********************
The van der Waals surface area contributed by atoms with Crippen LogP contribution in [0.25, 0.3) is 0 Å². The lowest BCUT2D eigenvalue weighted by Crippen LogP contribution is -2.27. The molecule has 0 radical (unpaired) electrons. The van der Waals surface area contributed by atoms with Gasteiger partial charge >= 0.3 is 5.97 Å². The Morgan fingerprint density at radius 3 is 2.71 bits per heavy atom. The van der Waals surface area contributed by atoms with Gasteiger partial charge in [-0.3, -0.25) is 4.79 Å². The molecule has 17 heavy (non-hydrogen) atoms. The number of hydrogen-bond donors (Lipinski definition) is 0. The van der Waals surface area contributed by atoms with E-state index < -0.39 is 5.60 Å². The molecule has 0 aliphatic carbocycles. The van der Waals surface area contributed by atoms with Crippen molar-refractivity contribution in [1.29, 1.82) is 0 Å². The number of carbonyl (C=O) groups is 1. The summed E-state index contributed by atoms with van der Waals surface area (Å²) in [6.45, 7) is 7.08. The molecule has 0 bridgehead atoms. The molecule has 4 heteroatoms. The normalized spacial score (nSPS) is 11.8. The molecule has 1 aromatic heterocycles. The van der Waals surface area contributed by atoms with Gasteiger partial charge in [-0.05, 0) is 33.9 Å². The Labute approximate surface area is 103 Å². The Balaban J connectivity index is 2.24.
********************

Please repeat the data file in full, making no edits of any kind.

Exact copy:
The van der Waals surface area contributed by atoms with Crippen LogP contribution in [0.25, 0.3) is 0 Å². The lowest BCUT2D eigenvalue weighted by Crippen LogP contribution is -2.27. The molecule has 0 radical (unpaired) electrons. The van der Waals surface area contributed by atoms with Gasteiger partial charge >= 0.3 is 5.97 Å². The Morgan fingerprint density at radius 3 is 2.71 bits per heavy atom. The van der Waals surface area contributed by atoms with Gasteiger partial charge in [-0.3, -0.25) is 4.79 Å². The molecule has 17 heavy (non-hydrogen) atoms. The number of hydrogen-bond donors (Lipinski definition) is 0. The van der Waals surface area contributed by atoms with E-state index < -0.39 is 5.60 Å². The molecule has 0 aliphatic carbocycles. The van der Waals surface area contributed by atoms with Crippen molar-refractivity contribution in [1.29, 1.82) is 0 Å². The number of carbonyl (C=O) groups is 1. The summed E-state index contributed by atoms with van der Waals surface area (Å²) in [6.45, 7) is 7.08. The molecule has 0 bridgehead atoms. The molecule has 4 heteroatoms. The normalized spacial score (nSPS) is 11.8. The molecule has 1 aromatic heterocycles. The van der Waals surface area contributed by atoms with Gasteiger partial charge in [-0.05, 0) is 33.9 Å². The Labute approximate surface area is 103 Å². The Balaban J connectivity index is 2.24.